3. How should a sponsor determine ERC eligibility for each portfolio company?

The Cares Act provides two ways that a company can test for ERC eligibility. 

  • The Gross Receipts test – A 50% or greater quarterly decline in Gross Receipts in any quarter in 2020, vs. that same quarter in 2019; or
  • The Suspension test – A full or partial suspension of normal business operations as a result of a governmental order

Funds should apply these tests at the controlled group level. The IRS has confirmed in its FAQs 37 and 43 that (i) if the operations of a trade or business of one member of an aggregated group are suspended by a governmental order, the operations of that trade or business of the other members of the aggregated group are considered to be fully or partially suspended for purposes of the Employee Retention Credit and (ii) the decline in gross receipts test is determined based on the entire group. Example: XYZ Partners operates two funds (Fund X and XI), with two portfolio companies in each fund

  • Scenario A: A company in Fund X experienced a partial suspension due to a Covid-19-related Order. The entirety of Fund X should be eligible for ERC throughout the period covered by the Order
  • Scenario B: Neither of the companies in Fund XI experienced a partial suspension. However, aggregating quarterly gross receipts of both companies in Fund XI results in a greater than 50% decline in gross receipts in Q2 2020 vs Q2 2019. The companies in Fund XI should both be eligible for ERC

4. Can this tax position be insured? 

Despite its complexity, the CARES Act was passed in a matter of days. The credit potential can run into the tens of millions of dollars for some companies. As with any tax position, there is a possibility of an IRS challenge in the future. Depending on the facts and circumstances, there may be some great options to mitigate that risk. For a nominal premium, it may be possible to insure an ERC position with a top tier insurance carrier. Some points to consider:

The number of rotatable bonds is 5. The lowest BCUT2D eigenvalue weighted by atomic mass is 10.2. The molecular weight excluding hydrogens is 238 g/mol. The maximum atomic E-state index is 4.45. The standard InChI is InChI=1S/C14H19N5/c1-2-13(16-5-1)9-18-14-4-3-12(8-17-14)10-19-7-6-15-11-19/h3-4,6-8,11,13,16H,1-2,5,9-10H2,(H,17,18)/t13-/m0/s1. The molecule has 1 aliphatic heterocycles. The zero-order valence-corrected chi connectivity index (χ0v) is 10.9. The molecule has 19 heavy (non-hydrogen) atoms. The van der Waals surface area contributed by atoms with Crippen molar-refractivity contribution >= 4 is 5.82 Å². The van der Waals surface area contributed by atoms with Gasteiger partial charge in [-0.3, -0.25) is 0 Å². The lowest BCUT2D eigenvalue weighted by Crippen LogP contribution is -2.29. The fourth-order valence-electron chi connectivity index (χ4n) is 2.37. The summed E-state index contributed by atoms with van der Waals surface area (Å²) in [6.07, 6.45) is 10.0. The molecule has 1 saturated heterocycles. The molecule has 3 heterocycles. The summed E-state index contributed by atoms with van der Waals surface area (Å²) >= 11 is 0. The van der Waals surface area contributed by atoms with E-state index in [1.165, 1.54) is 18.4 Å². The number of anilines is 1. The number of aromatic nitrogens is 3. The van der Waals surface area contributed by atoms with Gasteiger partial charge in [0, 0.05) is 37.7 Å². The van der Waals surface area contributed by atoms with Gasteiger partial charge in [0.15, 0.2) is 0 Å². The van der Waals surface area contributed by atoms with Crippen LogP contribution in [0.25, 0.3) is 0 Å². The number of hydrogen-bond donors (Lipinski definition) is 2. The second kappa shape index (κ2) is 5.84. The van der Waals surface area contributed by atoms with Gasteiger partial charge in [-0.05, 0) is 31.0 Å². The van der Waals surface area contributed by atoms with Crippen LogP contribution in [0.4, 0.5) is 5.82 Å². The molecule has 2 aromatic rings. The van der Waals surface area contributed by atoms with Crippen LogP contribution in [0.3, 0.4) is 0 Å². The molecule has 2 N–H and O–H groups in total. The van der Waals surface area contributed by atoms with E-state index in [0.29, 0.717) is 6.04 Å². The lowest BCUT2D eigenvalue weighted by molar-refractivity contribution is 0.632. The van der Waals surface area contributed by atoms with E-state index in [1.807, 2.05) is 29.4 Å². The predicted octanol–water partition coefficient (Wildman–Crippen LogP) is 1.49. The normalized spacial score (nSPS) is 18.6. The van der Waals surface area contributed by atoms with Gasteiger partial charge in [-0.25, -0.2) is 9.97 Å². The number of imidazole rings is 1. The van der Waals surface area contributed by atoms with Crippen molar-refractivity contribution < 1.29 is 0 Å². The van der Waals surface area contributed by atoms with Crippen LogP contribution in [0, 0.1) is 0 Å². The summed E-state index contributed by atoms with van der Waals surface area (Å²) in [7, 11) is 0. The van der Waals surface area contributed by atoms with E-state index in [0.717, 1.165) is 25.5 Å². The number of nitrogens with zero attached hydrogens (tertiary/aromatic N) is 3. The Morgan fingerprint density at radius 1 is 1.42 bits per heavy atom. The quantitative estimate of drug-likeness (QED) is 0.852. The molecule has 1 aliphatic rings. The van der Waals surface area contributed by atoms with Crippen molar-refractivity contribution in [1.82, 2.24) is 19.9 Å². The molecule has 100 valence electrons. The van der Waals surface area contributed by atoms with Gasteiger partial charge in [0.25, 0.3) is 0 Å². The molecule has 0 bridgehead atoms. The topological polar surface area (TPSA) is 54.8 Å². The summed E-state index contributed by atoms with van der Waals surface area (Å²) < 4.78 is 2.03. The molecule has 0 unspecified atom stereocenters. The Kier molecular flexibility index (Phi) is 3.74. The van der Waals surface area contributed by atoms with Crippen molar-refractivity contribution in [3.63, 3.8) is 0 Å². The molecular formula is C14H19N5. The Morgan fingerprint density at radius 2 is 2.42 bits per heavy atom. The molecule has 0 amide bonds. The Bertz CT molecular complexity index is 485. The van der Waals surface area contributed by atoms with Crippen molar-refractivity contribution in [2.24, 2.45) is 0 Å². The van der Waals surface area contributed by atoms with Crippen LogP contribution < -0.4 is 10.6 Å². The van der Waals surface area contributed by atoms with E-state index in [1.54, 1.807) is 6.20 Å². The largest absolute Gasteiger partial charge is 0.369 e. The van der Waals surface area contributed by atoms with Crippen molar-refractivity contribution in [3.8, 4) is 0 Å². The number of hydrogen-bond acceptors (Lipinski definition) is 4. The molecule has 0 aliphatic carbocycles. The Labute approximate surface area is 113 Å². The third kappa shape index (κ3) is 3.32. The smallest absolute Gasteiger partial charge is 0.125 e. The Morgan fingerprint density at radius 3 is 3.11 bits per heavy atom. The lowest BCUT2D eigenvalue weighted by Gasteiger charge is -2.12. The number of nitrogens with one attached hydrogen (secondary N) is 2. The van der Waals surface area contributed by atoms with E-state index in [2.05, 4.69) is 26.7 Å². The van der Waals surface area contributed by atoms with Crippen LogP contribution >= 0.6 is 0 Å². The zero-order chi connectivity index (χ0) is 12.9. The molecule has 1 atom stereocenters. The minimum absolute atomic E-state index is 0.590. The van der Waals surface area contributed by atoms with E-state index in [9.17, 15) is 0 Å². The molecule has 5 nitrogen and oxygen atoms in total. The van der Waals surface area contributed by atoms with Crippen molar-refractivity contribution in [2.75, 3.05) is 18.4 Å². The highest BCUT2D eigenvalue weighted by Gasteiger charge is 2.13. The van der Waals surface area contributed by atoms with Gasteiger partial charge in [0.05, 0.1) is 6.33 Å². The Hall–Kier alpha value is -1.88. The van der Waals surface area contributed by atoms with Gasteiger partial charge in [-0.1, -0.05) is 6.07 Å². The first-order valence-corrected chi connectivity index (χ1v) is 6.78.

• The position is covered through the expiration of the statute of limitations
  • The premium is ‘one-time’ payable upon binding the policy
  • The policy covers the position, audit defense and penalties
  • Coverage may eliminate the need to book a reserve, and the potential credit could in theory immediately lift net income
  • The premium can range from 2.5% to 5.0% of the maximum loss (e.g., a $10m position can be insured for between $250k and $500k)

5. Should a sponsor review ERC as part of buyside due diligence?

Like any tax positions, the seller’s position on ERC can present an opportunity or a liability. In situations where the target claimed the credit, the buyer should understand whether the target made the proper assertions with respect to eligibility and qualified wages. Conversely, if the target was eligible though did not claim the ERC, its possible that this may present a significant source of cash for the new equity holders post-closing.

For more detail on the ERC, click HERE.